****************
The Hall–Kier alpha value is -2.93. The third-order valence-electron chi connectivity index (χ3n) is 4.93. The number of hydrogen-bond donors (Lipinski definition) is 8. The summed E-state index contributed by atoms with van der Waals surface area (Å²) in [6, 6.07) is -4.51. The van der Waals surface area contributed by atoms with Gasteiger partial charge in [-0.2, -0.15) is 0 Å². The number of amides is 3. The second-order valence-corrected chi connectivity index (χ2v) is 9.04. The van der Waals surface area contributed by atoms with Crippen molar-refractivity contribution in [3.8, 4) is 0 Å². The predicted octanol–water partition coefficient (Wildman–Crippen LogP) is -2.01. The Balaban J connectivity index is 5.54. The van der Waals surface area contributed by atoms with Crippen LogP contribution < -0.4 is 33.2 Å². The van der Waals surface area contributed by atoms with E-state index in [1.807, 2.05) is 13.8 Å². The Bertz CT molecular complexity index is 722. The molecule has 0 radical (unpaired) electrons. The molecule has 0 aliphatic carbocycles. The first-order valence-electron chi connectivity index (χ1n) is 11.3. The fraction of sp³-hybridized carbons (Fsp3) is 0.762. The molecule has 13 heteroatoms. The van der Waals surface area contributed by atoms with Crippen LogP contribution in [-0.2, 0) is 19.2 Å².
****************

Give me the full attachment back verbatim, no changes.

The Hall–Kier alpha value is -2.93. The third-order valence-electron chi connectivity index (χ3n) is 4.93. The number of hydrogen-bond donors (Lipinski definition) is 8. The summed E-state index contributed by atoms with van der Waals surface area (Å²) in [6, 6.07) is -4.51. The van der Waals surface area contributed by atoms with Gasteiger partial charge in [-0.2, -0.15) is 0 Å². The number of amides is 3. The second-order valence-corrected chi connectivity index (χ2v) is 9.04. The van der Waals surface area contributed by atoms with Crippen molar-refractivity contribution in [3.8, 4) is 0 Å². The predicted octanol–water partition coefficient (Wildman–Crippen LogP) is -2.01. The Balaban J connectivity index is 5.54. The van der Waals surface area contributed by atoms with Crippen LogP contribution < -0.4 is 33.2 Å². The van der Waals surface area contributed by atoms with E-state index in [1.807, 2.05) is 13.8 Å². The Bertz CT molecular complexity index is 722. The molecule has 0 radical (unpaired) electrons. The molecule has 0 aliphatic carbocycles. The first-order valence-electron chi connectivity index (χ1n) is 11.3. The fraction of sp³-hybridized carbons (Fsp3) is 0.762. The molecule has 13 heteroatoms. The van der Waals surface area contributed by atoms with Crippen LogP contribution in [-0.2, 0) is 19.2 Å².